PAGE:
Thursday, September 27, 2018

Blaster Bar Training




Those Egyptian Kafka-esque authors I mentioned in the previous post? Here's an early go-to guy who laid some of the groundwork for novelists of yer existentialist type: Andrey Platonov, pen name used by Andrei Platonovich Klimentov, 1899-1951.

Interesting to note that once you've heard cars in traffic described as "gleaming rats" . . . 
they'll never look the same to you again. If you're like that. 
Note: Interesting that you've heard rats in traffic described as "once gleaming" ain't it? 
New Word Order, Brudder! 
 
Okay, the weights . . . 

Our lifters are encouraged to stick with the basics. We squat, deadlift in various forms, bench press, do some rack work, and perform specific rehabilitative movements. This accurately reflects the philosophy of the gym, and our equipment is needless to say, well made, well maintained, but designed to allow the performance of the basic movements. Rocket science this isn't.

We also use thick bars, and our newest addition to the family, the Blaster Bar. When one does the bench press, technique is extremely important. This is often downplayed in word or in deed. I've seen numerous lifters, some quite accomplished, who stated that bench technique was in fact, important, but they performed all their top work sets in sloppy, incomplete, non-competitive style. They bounced their warmup weights, did not lock out any but the first or last rep of a set, had their feet haphazardly placed, shifted on the bench, and even to the most inexperienced observer, failed to perform what could be termed any legally passable bench presses.

We have all of our lifters do every repetition properly and this includes warmup sets. I have spent over twenty-eight years in the competitive arena and I know from my acquaintances and my own experience that one goes onto "automatic pilot" once they get onto the platform. One rarely thinks about doing everything correctly once the lift begins, but rather, they do what they have been trained to do. This applies to any sport. One does not come out of the football stance and actively think, "I have to parry the offensive blow, pull, and swim." By that time, they're on their butt watching the opposing team moving downfield. The lineman just "does" what he does because of so much repetitive practice.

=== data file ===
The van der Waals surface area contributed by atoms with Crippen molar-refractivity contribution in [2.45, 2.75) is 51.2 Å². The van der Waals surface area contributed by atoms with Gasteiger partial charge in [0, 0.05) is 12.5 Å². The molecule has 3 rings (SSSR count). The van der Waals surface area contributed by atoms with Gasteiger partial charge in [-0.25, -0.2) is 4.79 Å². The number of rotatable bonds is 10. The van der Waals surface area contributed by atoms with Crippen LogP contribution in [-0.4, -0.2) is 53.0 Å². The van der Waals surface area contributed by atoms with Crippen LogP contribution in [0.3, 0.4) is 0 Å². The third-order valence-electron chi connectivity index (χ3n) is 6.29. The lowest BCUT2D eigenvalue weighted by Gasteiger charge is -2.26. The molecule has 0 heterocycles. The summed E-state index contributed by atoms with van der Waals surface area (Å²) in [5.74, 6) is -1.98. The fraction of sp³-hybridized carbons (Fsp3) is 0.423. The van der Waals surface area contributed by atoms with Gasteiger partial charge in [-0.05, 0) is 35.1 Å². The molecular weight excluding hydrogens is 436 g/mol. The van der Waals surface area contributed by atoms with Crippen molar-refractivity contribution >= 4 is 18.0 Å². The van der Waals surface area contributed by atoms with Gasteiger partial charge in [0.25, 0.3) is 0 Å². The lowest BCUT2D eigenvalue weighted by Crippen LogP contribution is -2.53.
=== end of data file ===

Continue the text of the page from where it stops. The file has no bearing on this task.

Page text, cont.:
The bench press does not differ from this. If you bounce your bench presses or fail to make a legal pause in training, fail to stay still on the bench, fail to fully lock out, you cannot assume that you will, under the severest of competitive situations, do everything correctly. You might if the thousands of bench presses you do in training are done properly and legally.


 As an adjunct to the bench, we have used thick bars in training. These fatter-than-usual bars do not allow one to bench in the competitive groove. They demand that one just "shove" and build strength in the deltoids, triceps, and pecs. In the past, many of our lifters and football players have gotten a lot of benefit from thick bars.

We now have the Blaster Bar. This was designed by Chip Kell originally, to help football players strengthen the pressing musculature while giving additional overload work to the wrists and forearms. The Blaster Bar weighs 55 lbs. and has angled hand grips. These grips place the hands in a stronger pressing position as they are slightly supinated relative to a standard power bar. The design of the bar, however, demands that one lock the wrists and stabilize the bar, a feat more difficult than one can imagine.

Remember that when one demonstrates strength, they want things to be as "easy" and advantageous as possible. This is how one bench presses as much as possible. When one is training, however, they should want things to be as difficult as possible so that the intensity so that the intensity of the movement is enhanced, causing as much muscular involvement as possible. The Blaster Bar allows for a much higher order of work for all of the involved benching musculature. Although it is more difficult to "control" than a standard power bar, the degree of hand rotation reduces stress on the elbow and shoulder joints.    

As a modality to do "backoff" sets with, off season training, the "other day of bench work" during the week, or as a means to finish the triceps with close grip bench presses that are much more comfortable and effective than a regular bar, the Blaster Bar will serve as a welcome addition to any home or commercial gym.


Lifting Article by Ken Leistner (1993)





















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